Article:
An anti-Israel group on Monday created and then deleted a post on X saying that Auschwitz was "allegedly" the site of genocide.
The post, from a group called Stop Zionist Hate, came in response to a photo of conservative commentator Ben Shapiro and X owner Elon Musk visiting the former Nazi concentration camp in Poland, where the Nazis murdered nearly a million Jews.
"Elon Musk and Ben Shapiro are in Auschwitz, a town that allegedly witnessed genocide in the 20th century," the now-deleted post read. "@elonmusk, do you have any plans to visit Gaza to see the genocide happening right now?"
Stop Zionist Hate later replaced the post with another that had the same text but replaced "allegedly" with "reportedly." After it deleted that post as well, it said it intended to riff on media coverage of Israel's war against Hamas in Gaza.
"Our point in using the word 'allegedly' was to show the double standards when it comes to discussing atrocities," the account said in a post. "We don't deny the atrocities of WW2. Zionists and the mainstream media use the word 'allegedly' when reporting on Palestinians being murdered, yet they don't get labeled as anti-Palestinian or atrocity-deniers."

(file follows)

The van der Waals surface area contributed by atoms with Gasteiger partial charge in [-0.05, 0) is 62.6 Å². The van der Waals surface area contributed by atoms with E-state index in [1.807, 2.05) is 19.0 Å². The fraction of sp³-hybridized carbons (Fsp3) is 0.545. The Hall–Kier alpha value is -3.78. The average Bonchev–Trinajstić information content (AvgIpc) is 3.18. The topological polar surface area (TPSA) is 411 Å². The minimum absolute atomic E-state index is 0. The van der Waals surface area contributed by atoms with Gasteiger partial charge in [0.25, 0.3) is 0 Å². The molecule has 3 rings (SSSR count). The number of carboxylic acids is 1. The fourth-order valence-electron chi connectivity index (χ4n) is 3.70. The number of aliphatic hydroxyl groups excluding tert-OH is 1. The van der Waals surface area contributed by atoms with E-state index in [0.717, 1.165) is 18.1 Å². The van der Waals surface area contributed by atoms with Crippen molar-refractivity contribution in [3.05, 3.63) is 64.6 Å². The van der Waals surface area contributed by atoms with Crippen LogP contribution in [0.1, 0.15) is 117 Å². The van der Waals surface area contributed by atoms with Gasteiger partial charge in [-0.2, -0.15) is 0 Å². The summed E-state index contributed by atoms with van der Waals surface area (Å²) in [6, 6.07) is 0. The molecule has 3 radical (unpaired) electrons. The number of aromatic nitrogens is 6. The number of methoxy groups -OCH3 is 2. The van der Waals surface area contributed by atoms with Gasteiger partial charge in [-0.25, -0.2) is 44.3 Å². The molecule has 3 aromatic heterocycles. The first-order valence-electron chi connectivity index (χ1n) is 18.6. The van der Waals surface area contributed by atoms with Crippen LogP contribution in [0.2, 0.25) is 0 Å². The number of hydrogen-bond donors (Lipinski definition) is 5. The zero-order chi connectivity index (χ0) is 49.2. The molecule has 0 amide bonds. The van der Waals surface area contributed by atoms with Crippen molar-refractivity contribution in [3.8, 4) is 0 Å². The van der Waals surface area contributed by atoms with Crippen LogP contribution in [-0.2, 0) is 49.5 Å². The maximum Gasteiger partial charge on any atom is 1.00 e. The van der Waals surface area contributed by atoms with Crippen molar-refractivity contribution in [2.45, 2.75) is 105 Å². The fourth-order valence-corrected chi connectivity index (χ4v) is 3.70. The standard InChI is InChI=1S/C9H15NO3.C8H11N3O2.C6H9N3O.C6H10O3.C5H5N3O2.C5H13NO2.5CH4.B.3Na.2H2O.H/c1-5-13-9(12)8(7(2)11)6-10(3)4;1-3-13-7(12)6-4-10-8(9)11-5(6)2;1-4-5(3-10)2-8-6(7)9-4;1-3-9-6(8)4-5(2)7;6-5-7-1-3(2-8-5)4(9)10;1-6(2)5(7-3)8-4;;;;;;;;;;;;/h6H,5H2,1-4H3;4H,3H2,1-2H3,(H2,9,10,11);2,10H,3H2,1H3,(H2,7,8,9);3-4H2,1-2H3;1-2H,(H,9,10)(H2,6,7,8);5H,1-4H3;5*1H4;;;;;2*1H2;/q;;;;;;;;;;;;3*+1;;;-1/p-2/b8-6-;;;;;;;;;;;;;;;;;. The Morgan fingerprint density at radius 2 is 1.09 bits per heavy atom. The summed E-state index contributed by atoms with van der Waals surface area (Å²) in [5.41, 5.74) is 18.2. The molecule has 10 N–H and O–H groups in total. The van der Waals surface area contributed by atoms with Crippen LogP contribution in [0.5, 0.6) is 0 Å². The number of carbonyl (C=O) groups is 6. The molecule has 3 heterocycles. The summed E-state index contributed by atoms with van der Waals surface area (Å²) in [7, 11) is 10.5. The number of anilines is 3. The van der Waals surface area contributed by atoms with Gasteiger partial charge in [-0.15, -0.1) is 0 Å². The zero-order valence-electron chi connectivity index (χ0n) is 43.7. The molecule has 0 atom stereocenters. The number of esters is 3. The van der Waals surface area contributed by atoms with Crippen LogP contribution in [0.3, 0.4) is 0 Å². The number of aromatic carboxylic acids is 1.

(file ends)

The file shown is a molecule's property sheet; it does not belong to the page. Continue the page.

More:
The group bills itself as a counter to Stop Anti-Semitism, an organization that publicizes anti-Semitic incidents on social media. The month it was created, Stop Zionist Hate claimed it had, in five days, "gotten multiple Zionists fired and many more exposed."
Its account appears to be relatively new. It calls itself the "leading non-partisan American based organization fighting zionism and zionist hate" in its X bio, which indicates it joined the platform in November. The bio features a link to its website, which the webpage says is "coming soon." A late-December report from MSNBC said that white nationalists, rather than progressives, created the account to capitalize on anti-Israel and pro-Palestinian sentiment amid the war in Gaza.
At least one prominent pro-Palestinian advocate seems to have fallen for the account's apparent progressive charade. Rutgers law professor and "social justice scholar" Sahar Aziz promoted the account on LinkedIn in November, telling people to follow the account "to learn more about how right-wing #Zionists harass, assault, dox, and censor advocates of #Palestinian human rights."
Aziz did not respond to a request for comment.
Discourse around the war in Gaza has frequently featured anti-Semitic rhetoric. Such rhetoric was on display in November while the Oakland City Council considered amending a resolution calling for a ceasefire to specifically condemn Hamas's Oct. 7 attacks. Multiple community speakers claimed the Israel Defense Forces killed many of the Jewish state's own people during the attacks, while another said calling Hamas a terrorist organization was "ridiculous, racist, and plays into genocidal propaganda that is flooding our media."